At the 11th hour of the 11th day of the 11th month, Canadians and others around the world will stop and remember for two solemn minutes. Some will gather in groups for services, others in school gymnasiums, and others still will simply pause what they are doing, but together we will remember them.
All year round and especially during November Canadians remember those men and women who respond to our country’s needs. On Remembrance Day, November 11th, we do certain special things to show our support and gratitude for their service. We pause for 2 minutes of silent tribute, wear poppies and attend commemorative ceremonies.
More recently you may have noticed an increase in Remembrance Day hashtags like #CanadaRemembers, #LestWeForget and simply #RemembranceDay. Adding poppies to profile pictures, using hashtags and sharing social posts remembering the war dead are all ways people will commemorate this solemn day online.
Why Wear a Poppy?
Many Canadians will be seen wearing poppies or adding them to social media profiles during November. But how did this tradition get started? And what does the poppy represent?
Veterans Affairs Canada explains and you can read more here.
“Following the First World War a French woman, Madame E. Guérin, suggested to British Field-Marshall Earl Haig that women and children in devastated areas of France could produce poppies for sale to support wounded Veterans. The first of these poppies were distributed in Canada in November of 1921, and the tradition has continued ever since, both here and in many parts of the world.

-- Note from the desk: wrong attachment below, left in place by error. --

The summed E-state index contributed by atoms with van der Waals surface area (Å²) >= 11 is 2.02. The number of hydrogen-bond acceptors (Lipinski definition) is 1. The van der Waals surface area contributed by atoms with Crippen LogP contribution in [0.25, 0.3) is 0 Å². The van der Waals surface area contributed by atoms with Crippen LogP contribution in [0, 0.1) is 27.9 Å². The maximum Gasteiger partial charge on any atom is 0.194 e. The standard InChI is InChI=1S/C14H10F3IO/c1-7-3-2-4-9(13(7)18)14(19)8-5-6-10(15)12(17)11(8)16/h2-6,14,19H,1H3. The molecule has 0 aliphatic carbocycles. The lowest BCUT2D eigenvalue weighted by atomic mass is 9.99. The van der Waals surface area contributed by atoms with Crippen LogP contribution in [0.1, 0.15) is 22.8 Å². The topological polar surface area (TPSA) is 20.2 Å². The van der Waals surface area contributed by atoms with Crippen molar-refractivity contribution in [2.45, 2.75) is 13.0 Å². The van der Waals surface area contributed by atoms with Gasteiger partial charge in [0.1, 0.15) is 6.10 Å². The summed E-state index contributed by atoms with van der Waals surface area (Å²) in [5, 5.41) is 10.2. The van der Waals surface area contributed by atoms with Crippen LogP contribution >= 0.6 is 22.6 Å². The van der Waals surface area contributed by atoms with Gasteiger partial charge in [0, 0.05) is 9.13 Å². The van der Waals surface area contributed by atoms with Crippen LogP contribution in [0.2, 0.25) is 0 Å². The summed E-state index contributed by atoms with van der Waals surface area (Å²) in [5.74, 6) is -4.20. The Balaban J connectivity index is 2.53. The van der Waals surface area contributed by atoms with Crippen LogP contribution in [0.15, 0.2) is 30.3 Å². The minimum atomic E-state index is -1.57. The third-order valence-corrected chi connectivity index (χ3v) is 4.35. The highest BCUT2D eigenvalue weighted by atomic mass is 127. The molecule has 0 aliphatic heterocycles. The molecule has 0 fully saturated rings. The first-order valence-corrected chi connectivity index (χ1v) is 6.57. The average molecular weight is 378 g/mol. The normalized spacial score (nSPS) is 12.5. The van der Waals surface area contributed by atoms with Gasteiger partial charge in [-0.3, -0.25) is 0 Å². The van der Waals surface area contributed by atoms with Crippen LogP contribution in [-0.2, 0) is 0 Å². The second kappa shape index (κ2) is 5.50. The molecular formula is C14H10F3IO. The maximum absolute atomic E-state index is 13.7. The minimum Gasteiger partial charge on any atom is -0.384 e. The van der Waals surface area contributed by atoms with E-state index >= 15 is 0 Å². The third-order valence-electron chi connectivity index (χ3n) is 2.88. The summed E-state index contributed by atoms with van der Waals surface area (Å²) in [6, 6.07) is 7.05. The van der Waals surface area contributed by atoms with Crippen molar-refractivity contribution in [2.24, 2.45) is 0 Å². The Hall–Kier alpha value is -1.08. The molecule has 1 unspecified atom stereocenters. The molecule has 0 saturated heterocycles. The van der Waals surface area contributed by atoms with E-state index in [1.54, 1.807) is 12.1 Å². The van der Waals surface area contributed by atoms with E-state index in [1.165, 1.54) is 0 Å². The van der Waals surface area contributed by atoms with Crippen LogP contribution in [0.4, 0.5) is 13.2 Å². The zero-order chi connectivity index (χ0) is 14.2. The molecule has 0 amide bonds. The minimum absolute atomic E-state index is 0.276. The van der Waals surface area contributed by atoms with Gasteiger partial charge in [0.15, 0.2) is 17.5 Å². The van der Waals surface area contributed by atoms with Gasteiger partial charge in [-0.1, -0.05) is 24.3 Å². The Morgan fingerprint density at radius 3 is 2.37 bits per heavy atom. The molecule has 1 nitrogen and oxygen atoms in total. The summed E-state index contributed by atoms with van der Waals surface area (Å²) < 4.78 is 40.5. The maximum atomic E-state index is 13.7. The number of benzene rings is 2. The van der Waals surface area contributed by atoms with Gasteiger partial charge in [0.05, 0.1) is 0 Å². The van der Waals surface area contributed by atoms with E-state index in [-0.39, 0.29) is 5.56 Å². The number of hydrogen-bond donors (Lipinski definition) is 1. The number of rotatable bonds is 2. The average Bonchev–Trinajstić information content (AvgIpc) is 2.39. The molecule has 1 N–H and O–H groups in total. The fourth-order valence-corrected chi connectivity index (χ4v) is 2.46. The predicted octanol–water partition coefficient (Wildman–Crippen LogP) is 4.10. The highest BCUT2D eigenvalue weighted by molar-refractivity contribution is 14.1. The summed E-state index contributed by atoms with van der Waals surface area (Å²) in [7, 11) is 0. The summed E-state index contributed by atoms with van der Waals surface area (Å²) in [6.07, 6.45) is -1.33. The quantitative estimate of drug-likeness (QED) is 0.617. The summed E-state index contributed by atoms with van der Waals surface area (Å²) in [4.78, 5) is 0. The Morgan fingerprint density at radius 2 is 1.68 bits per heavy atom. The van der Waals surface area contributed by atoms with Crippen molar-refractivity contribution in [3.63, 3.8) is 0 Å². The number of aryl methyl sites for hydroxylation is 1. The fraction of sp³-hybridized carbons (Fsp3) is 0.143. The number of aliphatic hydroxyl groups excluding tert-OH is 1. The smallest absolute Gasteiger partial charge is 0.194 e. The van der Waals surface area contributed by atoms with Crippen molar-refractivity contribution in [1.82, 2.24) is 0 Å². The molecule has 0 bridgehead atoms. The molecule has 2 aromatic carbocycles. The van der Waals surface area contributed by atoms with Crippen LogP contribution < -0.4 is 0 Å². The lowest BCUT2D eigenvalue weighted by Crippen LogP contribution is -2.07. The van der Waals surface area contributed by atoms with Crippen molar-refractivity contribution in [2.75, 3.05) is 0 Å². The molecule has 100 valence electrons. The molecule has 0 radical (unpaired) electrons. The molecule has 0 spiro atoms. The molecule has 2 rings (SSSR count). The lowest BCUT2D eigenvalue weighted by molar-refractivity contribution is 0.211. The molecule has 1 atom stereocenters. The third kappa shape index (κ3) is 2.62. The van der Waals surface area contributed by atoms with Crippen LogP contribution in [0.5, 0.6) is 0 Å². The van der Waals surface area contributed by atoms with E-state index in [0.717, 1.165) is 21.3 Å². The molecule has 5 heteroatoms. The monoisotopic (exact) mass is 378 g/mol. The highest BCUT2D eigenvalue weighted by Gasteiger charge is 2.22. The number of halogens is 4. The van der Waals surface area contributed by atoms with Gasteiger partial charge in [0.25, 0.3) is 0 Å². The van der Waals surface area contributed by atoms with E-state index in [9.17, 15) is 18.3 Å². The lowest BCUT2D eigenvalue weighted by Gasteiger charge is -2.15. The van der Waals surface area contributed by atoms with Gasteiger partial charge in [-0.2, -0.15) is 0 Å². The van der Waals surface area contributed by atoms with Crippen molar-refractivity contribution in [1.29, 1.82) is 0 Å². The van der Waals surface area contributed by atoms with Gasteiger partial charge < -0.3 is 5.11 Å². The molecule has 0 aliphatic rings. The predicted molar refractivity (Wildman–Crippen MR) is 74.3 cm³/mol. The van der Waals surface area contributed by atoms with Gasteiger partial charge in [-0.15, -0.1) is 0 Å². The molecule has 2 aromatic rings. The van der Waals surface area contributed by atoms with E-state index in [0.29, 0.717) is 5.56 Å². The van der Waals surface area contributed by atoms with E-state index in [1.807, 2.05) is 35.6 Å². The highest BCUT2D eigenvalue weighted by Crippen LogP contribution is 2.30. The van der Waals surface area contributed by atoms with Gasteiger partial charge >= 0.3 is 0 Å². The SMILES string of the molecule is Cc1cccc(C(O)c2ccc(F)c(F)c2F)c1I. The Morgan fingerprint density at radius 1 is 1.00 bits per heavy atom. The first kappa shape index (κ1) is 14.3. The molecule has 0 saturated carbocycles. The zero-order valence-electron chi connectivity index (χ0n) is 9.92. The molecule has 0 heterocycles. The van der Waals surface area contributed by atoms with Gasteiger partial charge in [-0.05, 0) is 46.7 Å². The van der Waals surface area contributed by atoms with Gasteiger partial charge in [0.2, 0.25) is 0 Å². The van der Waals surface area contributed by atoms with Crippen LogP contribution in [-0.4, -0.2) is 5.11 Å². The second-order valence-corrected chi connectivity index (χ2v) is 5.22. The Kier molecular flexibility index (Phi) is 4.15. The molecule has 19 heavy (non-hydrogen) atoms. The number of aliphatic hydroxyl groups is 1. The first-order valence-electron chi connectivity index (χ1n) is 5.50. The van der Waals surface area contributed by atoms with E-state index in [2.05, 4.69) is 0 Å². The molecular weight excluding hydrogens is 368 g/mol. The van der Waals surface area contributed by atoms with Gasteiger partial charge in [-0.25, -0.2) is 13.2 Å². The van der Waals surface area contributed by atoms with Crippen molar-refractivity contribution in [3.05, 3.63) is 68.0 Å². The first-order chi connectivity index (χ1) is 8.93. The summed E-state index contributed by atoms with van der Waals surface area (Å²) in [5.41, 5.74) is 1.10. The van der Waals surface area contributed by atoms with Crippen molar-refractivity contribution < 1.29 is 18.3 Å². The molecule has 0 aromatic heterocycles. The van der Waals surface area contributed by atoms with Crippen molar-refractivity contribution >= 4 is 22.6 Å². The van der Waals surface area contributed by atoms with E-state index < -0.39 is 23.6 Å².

Poppies are worn as the symbol of remembrance, a reminder of the blood-red flower that still grows on the former battlefields of France and Belgium.”
In Flander’s Fields
At the Battle of Ypres in the spring of 1915 a doctor serving with the Royal Canadian Army Medical Corps, Lieutenant-Colonel John McCrae, wrote of the poppy flowers that grew among the graves of the dead soldiers.
“In Flanders fields the poppies blow
Between the crosses, row on row,
That mark our place: and in the sky
The larks still bravely singing fly
Scarce heard amid the guns below.
We are the dead: Short days ago,
We lived, felt dawn, saw sunset glow,
Loved and were loved: and now we lie
In Flanders fields!
Take up our quarrel with the foe
To you, from failing hands, we throw
The torch: be yours to hold it high
If ye break faith with us who die,
We shall not sleep, though poppies grow
In Flanders fields.”
Lieutenant-Colonel John McCrae
2018 Remembrance Day Services in the Niagara Region
However you choose to remember, it’s important for all Canadians to take time during Veterans Week and on Remembrance Day to stop and show our support. If you’re in the Niagara Region this November 11th and looking for a Remembrance Day service we’ve compiled a list here of ceremonies you could attend.
- Sunday, November 4th at 2:00 p.m. at Stevensville Memorial Hall, 2508 Stevensville Rd., Fort Erie.
- Sunday, November 11th at 11:00 a.m. at the cenotaph located near the intersection of Farr Avenue and Gorham Road, Ridgeway.